Telling the Ugly Truth Can Be Beautiful.
Is advertising a place to tell the ugly truth?
Here, I’m going to try to get you to do something that, for most of us, doesn’t come naturally, something that just feels wrong.
It will fly in the face of your professional training. You will find it very hard to get there by using your normal processes. When you even suggest doing something along these lines, you will face immediate resistance. People may think you’re crazy. People may call you crazy. People may use the “crazy” word to shut down all conversation around the idea and make the discomfort go away.
Most of us believe that marketing is trying to put a good face on our product or service. Most of us look for the benefits. Most of us believe that a certain amount of “positive spin” is absolutely essential to “work that sells.” And most of us have some successes to show for these beliefs.
If your product or service is good, if there aren’t great alternatives, and for a while, this level of marketing communications will probably work. And yet the greats have done something very different. They’ve told the truth that most marketers would view as ugly, and in doing so they have stolen the show, and significant market share.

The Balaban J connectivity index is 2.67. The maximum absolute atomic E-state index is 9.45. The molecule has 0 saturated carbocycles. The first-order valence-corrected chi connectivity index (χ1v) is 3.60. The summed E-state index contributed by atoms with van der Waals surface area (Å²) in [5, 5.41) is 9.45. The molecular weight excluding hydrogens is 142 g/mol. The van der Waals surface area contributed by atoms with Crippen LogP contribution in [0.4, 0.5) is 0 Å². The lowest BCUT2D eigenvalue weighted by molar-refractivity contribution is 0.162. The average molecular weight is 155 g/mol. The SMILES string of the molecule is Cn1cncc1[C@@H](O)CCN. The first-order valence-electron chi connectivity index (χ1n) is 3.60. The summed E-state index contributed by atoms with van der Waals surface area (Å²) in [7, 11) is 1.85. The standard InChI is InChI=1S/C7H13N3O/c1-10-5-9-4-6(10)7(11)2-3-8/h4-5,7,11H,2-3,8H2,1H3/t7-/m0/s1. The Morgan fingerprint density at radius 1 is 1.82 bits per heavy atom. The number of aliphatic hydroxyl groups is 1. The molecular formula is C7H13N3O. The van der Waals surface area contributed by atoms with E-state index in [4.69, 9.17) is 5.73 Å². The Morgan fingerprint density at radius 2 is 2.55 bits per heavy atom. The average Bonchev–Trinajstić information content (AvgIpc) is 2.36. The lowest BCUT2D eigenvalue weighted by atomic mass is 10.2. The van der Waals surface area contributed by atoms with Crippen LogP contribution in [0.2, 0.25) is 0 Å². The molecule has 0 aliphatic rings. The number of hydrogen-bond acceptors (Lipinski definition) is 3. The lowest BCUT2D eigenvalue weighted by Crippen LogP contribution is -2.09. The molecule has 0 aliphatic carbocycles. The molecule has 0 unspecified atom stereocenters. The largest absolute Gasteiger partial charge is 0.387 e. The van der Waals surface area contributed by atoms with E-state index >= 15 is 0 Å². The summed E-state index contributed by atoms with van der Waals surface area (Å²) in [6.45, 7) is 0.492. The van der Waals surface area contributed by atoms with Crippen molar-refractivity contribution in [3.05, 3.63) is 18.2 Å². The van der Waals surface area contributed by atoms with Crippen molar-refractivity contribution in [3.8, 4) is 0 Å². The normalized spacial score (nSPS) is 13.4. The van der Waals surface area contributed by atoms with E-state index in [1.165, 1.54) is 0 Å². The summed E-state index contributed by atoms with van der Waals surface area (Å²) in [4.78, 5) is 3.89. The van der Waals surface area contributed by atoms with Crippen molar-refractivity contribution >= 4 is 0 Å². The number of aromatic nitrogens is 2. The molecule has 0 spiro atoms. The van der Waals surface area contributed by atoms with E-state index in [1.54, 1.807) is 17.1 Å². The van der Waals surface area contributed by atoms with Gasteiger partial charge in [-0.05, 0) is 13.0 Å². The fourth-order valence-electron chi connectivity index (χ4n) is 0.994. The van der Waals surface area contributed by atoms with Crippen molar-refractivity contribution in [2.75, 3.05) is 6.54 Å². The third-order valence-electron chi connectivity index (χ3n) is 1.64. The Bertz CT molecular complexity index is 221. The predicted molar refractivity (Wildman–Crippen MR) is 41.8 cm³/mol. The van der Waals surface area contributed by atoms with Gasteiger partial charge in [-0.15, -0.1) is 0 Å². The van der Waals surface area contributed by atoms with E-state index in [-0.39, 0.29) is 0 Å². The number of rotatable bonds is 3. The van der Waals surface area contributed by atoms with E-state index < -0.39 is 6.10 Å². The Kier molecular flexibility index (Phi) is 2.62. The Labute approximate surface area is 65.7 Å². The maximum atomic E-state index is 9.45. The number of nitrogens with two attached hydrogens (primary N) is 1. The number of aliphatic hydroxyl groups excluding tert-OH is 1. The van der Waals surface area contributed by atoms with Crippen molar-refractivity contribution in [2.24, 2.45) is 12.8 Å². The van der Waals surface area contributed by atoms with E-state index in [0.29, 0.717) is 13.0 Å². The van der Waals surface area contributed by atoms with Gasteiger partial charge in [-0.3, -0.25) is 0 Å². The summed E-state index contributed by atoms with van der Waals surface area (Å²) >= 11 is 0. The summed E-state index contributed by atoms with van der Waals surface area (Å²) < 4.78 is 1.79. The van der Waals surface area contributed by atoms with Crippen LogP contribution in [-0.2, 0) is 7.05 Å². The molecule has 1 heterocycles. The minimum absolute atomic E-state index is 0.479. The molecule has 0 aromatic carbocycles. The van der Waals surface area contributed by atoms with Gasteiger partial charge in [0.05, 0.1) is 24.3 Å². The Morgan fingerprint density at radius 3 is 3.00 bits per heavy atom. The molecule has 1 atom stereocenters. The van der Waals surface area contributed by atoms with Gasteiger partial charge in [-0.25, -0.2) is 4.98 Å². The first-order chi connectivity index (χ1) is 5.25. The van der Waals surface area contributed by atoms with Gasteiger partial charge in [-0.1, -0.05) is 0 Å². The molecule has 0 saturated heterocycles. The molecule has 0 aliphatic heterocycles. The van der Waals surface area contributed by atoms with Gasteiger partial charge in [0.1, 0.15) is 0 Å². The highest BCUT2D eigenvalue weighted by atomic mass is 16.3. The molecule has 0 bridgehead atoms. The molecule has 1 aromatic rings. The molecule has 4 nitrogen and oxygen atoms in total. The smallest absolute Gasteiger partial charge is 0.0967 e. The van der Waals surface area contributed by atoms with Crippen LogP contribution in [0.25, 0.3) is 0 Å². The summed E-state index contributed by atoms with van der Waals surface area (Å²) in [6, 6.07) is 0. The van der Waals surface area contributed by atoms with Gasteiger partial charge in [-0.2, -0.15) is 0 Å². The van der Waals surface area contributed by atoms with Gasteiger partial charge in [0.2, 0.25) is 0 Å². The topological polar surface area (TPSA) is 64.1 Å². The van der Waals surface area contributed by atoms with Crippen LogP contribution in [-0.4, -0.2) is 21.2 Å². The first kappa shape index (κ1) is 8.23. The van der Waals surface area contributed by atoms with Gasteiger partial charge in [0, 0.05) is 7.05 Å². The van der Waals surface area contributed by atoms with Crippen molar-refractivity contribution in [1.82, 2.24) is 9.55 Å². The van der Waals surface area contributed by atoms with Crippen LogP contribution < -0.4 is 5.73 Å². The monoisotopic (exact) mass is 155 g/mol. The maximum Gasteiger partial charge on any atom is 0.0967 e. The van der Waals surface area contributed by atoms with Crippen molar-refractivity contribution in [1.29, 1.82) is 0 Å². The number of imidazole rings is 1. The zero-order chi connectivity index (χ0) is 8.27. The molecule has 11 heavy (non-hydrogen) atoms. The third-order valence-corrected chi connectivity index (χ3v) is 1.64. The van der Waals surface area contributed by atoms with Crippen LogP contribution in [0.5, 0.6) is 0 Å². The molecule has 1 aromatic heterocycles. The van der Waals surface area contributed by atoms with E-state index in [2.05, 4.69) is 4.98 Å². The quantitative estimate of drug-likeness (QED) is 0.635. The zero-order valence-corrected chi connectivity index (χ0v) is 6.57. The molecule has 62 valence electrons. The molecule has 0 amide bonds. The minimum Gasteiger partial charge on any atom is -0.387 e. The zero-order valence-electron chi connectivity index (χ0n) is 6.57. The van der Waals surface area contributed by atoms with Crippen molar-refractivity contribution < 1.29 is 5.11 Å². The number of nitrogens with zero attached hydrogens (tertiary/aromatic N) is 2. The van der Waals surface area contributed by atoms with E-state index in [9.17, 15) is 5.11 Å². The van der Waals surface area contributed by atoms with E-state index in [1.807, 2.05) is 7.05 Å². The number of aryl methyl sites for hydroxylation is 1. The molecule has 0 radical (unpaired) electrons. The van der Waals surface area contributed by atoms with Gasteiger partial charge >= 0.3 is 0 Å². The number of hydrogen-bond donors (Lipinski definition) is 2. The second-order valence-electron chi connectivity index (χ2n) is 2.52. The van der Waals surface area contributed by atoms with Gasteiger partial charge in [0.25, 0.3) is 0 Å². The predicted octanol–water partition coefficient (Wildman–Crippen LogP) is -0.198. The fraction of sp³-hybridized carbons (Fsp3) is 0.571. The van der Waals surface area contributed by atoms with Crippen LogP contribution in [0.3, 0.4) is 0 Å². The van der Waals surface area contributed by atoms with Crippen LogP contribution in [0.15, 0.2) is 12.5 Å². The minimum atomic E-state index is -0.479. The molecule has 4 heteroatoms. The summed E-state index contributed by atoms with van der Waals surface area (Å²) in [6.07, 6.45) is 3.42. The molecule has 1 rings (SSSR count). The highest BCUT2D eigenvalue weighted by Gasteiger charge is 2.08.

Nike. Dove. Starbucks. Dominos. Telling the ugly truth is a strategy challengers use to become market leaders and market leaders us to remain market leaders.
Our core client is an organization or brand led by people who are committed to their doing good and being better.
That said, many potentially good organizations have much to feel embarrassed about.
There is a tendency to hide the struggle and the failings and thereby inadvertently hide the hero’s journey. As a business leader I have been guilty of this much of the time, missing the opportunity to engage others with the facts of our very human struggle.
I have sought out authentic entrepreneurs as clients so that I can be continuously exposed to the challenging and edifying example of people who tell the radical truth.
Change agents tell the truth. They believe in radical candor. The look for the truth that remains unsaid. They use it to unblock progress, and it works.
For the company with its heart in the right place, a sort of insane honesty can show confidence and clarity of thought and charm while earning trust. Here are some corporate PR examples, followed by some advertising examples.
Dominos – Our Pizzas Have Gotten Really Bad. https://www.inc.com/cynthia-than/dominos-admitted-their-pizza-tastes-like-cardboard-and-won-back-our-trust.html
Starbucks – We lost the art of pouring espresso. https://www.wsj.com/articles/SB120408358439295953